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International Standards'PECC Guidelines for Good Corporate Governance Practice' (2001, pages 8-16) was published in 'International Standards: Annotated Corporate Social Responsibility Codes' (2014, Carswell, a division of Thomson Reuters Canada Limited). Authored by Canadian lawyer, Kenning Marchant, it is a two-volume compendium carrying various international codes, standards and guidelines on CSR and environmental/ social governance, including stakeholder engagement, environment, consumer relations, disclosure, and reporting. The reference aims to promote global attention to sustainability standards by corporations, their professional advisers, and stakeholders. 

The PECC Guidelines was authored by Professor Stephen Y. L. Cheung, as the then chair of Core Group on Corporate Governance, PECC PARNet (Peer Assistance and Review Network), as a key outcome of the project and the report was released at the 14th PECC General Meeting hosted by Hong Kong in November 2001. In the aftermath of 1997-1998 Asian financial crisis, PECC noted the critical importance of structural reforms in the governence of the business sector and that these reforms were necessary in order to strengthen the microeconomic base of the region's economies. PECC's work on corporate governance was initiated by PARNet under the leadership of Dr. Jesus P. Estanislao, President and CEO of the Institute of Corporate Directors of the Philippines. Within PARNet, a core group was formed under the chairmanship of Professor Stephen Cheung which led to the guidelines. Transparency, accountability, and fairness are upheld as the guiding principles of corporate governance.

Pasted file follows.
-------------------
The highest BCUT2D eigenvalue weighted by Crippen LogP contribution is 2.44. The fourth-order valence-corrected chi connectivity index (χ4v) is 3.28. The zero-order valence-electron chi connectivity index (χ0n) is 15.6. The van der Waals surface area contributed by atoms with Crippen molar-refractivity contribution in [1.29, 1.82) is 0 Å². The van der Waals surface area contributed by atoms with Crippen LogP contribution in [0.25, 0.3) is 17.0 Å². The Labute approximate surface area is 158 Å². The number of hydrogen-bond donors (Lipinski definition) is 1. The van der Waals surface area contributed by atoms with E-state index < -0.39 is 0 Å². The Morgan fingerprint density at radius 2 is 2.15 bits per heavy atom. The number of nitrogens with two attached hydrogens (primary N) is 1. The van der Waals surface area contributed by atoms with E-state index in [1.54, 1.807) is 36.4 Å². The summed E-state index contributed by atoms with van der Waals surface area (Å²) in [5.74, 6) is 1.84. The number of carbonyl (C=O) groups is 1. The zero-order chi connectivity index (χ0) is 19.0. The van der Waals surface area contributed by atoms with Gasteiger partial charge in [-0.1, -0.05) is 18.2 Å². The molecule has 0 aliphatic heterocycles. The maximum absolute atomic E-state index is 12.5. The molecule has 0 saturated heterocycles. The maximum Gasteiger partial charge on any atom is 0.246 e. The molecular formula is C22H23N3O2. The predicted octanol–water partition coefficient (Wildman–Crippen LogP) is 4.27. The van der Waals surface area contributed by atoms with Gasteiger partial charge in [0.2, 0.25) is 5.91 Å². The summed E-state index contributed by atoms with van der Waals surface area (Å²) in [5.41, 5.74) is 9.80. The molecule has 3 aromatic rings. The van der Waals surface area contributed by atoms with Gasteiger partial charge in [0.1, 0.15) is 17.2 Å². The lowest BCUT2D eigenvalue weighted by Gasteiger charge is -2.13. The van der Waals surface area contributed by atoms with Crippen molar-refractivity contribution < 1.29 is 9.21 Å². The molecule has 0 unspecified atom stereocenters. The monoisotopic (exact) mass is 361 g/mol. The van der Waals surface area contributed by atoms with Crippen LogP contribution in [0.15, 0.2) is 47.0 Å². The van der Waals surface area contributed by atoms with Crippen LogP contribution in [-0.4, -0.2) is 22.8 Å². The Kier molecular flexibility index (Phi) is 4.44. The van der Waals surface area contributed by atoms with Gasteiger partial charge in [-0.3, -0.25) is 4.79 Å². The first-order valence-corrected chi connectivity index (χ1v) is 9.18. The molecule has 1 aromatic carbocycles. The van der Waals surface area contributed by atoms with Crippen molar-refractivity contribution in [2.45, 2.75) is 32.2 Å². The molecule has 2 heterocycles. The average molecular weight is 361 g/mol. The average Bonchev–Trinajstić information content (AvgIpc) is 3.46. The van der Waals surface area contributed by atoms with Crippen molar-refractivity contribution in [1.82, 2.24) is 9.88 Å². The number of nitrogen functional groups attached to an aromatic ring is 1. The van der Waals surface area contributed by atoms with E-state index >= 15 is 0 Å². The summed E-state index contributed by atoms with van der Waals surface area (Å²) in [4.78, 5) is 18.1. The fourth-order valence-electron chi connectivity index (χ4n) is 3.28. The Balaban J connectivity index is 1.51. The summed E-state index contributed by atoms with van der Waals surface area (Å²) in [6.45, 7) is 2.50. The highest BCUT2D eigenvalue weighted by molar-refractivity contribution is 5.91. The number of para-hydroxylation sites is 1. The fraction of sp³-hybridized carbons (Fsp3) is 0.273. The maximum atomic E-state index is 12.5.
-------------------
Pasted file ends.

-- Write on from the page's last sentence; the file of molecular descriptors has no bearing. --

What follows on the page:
“The inclusion of PECC’s Corporate Governance Guidelines in this collection of international standards is a testament to the work undertaken by the Peer Assistance and Review Network. Since then those dedicated individuals have continued their mission to improve corporate governance in the region not only by undertaking assessments of the implementation of best practices but also by providing training for corporate directors. The spirit of cooperation that underpinned our work continues through the Institutes of Directors in East Asia Network,” commented Professor Cheung.

Dr. Estanislao stated: "I am very happy to note that China is once again serving as the APEC Chair in 2014. It was our privilege to have worked with China, when it served as APEC chair the first time, on the principles and best practices of corporate governance, for consideration and possible adoption by APEC economies.

The leadership that China played at that time contributed towards removing the bias against modern corporate governance, with the bias arising from the widespread acknowledgment that the principles and best practices being then promoted were shaped by the more developed Western economies. With the adoption of the principles and best practices for corporate governance in APEC, under China’s leadership, there has been a growing recognition that indeed modern corporate governance, in fundamental respects, ought to be taken as a global imperative; it promotes greater inter-dependence between economies in the global community, whether developing or developed, and whether in the East or in the West.

There is now a growing need for corporate governance to move beyond mere compliance to a more performance-oriented discipline. With China once again being the APEC chair, I am certain that with her leadership, we can bring corporate governance to this higher level, where corporate governance becomes less a box-ticking exercise and more an exercise in transparency through regular reporting on performance, assessed from the perspective of longer-term strategy maps."

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